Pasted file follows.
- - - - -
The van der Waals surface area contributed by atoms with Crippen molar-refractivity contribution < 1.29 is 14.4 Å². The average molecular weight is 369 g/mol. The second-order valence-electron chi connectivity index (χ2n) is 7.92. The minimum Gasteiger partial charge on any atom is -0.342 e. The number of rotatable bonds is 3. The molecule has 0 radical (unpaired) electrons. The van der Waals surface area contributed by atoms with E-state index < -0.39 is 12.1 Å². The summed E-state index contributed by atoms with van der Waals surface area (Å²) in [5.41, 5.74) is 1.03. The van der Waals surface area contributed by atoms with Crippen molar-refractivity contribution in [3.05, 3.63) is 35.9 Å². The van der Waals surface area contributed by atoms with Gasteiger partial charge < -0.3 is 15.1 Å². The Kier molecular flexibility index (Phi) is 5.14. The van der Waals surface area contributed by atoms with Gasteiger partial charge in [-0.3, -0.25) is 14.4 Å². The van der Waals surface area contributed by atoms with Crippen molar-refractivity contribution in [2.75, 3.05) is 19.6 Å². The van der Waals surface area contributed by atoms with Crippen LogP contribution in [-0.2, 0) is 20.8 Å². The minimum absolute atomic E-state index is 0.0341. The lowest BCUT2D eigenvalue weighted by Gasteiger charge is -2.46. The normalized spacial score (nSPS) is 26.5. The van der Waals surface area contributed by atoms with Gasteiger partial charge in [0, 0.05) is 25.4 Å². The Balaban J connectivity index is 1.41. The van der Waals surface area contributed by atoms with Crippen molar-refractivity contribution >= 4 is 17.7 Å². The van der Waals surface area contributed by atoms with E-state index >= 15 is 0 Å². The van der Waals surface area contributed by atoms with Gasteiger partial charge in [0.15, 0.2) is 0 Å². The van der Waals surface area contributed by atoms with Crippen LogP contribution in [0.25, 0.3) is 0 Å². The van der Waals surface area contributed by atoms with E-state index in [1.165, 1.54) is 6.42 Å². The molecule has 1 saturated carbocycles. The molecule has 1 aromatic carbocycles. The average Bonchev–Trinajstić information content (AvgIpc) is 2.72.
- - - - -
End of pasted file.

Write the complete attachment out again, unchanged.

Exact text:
The van der Waals surface area contributed by atoms with Crippen molar-refractivity contribution < 1.29 is 14.4 Å². The average molecular weight is 369 g/mol. The second-order valence-electron chi connectivity index (χ2n) is 7.92. The minimum Gasteiger partial charge on any atom is -0.342 e. The number of rotatable bonds is 3. The molecule has 0 radical (unpaired) electrons. The van der Waals surface area contributed by atoms with E-state index < -0.39 is 12.1 Å². The summed E-state index contributed by atoms with van der Waals surface area (Å²) in [5.41, 5.74) is 1.03. The van der Waals surface area contributed by atoms with Crippen molar-refractivity contribution in [3.05, 3.63) is 35.9 Å². The van der Waals surface area contributed by atoms with Gasteiger partial charge < -0.3 is 15.1 Å². The Kier molecular flexibility index (Phi) is 5.14. The van der Waals surface area contributed by atoms with Gasteiger partial charge in [-0.3, -0.25) is 14.4 Å². The van der Waals surface area contributed by atoms with Crippen molar-refractivity contribution in [2.75, 3.05) is 19.6 Å². The van der Waals surface area contributed by atoms with Crippen LogP contribution in [-0.2, 0) is 20.8 Å². The minimum absolute atomic E-state index is 0.0341. The lowest BCUT2D eigenvalue weighted by Gasteiger charge is -2.46. The normalized spacial score (nSPS) is 26.5. The van der Waals surface area contributed by atoms with Gasteiger partial charge in [0, 0.05) is 25.4 Å². The Balaban J connectivity index is 1.41. The van der Waals surface area contributed by atoms with Crippen molar-refractivity contribution >= 4 is 17.7 Å². The van der Waals surface area contributed by atoms with E-state index >= 15 is 0 Å². The van der Waals surface area contributed by atoms with Gasteiger partial charge in [0.15, 0.2) is 0 Å². The van der Waals surface area contributed by atoms with Crippen LogP contribution in [0.25, 0.3) is 0 Å². The van der Waals surface area contributed by atoms with E-state index in [1.165, 1.54) is 6.42 Å². The molecule has 1 saturated carbocycles. The molecule has 1 aromatic carbocycles. The average Bonchev–Trinajstić information content (AvgIpc) is 2.72.